Alarm bells: marginalisation ahead!
April 15, 2016
The predominant system in transport planning and engineering is that of automobility. And since humans are shaped by their surroundings and environments (habitat), automobility is a system that permeates deeply into our public space, society, and our resultant interactions. The circle closes. How can the closed system be challenged?
From V Wesslowski (2014) “Facilitating a Contested Practice”
Automobility reins so supreme all around the globe that even the big cycle cities cannot ever relax the fight for non-car spaces. Yet, as we well know, the car-based systems are maiming, laming, choking and fattening us, killing society and cities. There is a paradox here. We have left rationality behind. Automobility contradictively is an entirely emotional socio-technical system.
Cycling of course challenges automobility. It presents a threat to this predominant and largely automatic system. Automobility is so pervasive that its (power) structures are often totally invisible. We do not even notice traffic-sewer roads anymore. Perversely, and inversely to their damage, they blend into the background.
But you can feel automobility’s edges. When the system gets pushed, then automobility pushes back. Even where cycling is embedded in society, Copenhagen and Amsterdam, they are space fighting. Just imagine the situation in low-cycling countries: the fight is especially heightened in low-cycling countries with a corresponding low social norm on (everyday/transport) cycling.
But challenge we must
One big remaining question for campaigners is to ask: “who needs challenging?”. In other words, who are the people who can change the environment to better benefit the collective good? For transport definitively is a collective structural matter. Who holds the decision-making power over our transport environments?
What is your campaign addressing?
One of the hard things in campaigning is getting the momentum going and keeping the momentum. But the hardest thing yet in low-cycling countries is dealing with the marginalisation status. And to persistently deal with it whenever it’s thrown at you over and over again. The social norm is not on our side to start with. What am I trying to say by that?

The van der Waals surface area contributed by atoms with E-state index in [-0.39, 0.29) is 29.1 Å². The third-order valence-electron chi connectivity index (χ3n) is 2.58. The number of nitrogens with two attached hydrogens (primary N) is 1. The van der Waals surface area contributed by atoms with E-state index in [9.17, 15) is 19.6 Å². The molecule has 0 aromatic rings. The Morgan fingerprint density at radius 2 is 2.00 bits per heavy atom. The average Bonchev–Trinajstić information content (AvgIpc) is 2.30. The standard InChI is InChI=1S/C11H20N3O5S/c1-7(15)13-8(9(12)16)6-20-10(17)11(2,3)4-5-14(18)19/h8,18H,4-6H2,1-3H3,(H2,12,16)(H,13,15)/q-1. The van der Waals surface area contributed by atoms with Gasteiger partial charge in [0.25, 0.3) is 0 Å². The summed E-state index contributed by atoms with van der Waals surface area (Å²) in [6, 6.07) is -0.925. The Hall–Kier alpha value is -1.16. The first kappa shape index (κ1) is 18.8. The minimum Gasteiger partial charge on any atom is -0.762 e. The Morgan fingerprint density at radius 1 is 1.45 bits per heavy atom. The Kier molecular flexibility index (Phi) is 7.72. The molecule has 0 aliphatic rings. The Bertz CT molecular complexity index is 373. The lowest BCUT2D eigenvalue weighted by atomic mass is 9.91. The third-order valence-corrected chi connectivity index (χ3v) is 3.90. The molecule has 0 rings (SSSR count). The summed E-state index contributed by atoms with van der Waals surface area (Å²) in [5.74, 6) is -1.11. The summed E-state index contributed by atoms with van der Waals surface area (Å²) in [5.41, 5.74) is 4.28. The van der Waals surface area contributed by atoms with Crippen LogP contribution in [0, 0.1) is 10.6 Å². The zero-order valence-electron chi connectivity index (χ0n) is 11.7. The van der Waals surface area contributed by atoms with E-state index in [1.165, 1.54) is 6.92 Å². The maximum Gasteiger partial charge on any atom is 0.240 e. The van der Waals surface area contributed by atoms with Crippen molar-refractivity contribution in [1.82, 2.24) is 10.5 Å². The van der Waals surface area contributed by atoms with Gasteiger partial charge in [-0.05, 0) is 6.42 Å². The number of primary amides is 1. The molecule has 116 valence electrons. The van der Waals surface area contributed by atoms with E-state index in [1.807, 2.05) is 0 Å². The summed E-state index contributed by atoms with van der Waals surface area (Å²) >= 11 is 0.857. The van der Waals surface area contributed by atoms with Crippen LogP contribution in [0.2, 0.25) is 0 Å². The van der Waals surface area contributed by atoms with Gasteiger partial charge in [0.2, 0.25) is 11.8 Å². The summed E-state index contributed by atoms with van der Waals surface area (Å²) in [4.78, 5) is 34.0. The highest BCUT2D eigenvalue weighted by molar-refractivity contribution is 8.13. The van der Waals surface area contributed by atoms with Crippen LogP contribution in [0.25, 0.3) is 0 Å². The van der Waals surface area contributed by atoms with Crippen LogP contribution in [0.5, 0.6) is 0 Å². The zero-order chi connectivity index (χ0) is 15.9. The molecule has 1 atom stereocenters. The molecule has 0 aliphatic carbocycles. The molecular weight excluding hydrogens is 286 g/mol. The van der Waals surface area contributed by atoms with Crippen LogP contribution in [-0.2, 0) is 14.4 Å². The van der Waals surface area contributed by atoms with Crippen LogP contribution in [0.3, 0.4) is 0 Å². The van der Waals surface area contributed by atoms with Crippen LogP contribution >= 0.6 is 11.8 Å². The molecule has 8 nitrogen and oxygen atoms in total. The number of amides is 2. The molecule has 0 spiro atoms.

Who is your campaign addressing?
Campaigns should be keenly aware of their inherent status of marginalisation and social no-norm. I have seen many campaign groups whose response was to hide and turn inwards. Marginalisation needs to be acknowledged and addressed.
It is not easy. Human default seems to be one of avoiding marginalisation. It’s not necessarily that we all want to be popular all the time, but we most definitively do want to be part of the herd, the crowd, the in-group, part of the dominant system. It has kept many a person from being good campaigners. Avoidance would be a very natural response to feeling the rejection pains of marginalisation. Groups and individuals then get solely concerned (often obsessed) with providing a safe group for like-minded people. But, these groups have stopped turning outwards, stopped facing the pressures and pressing for change, ultimately ceased campaigning. A self-help group is not a campaign group. But a campaign group can have aspects of a self-help group.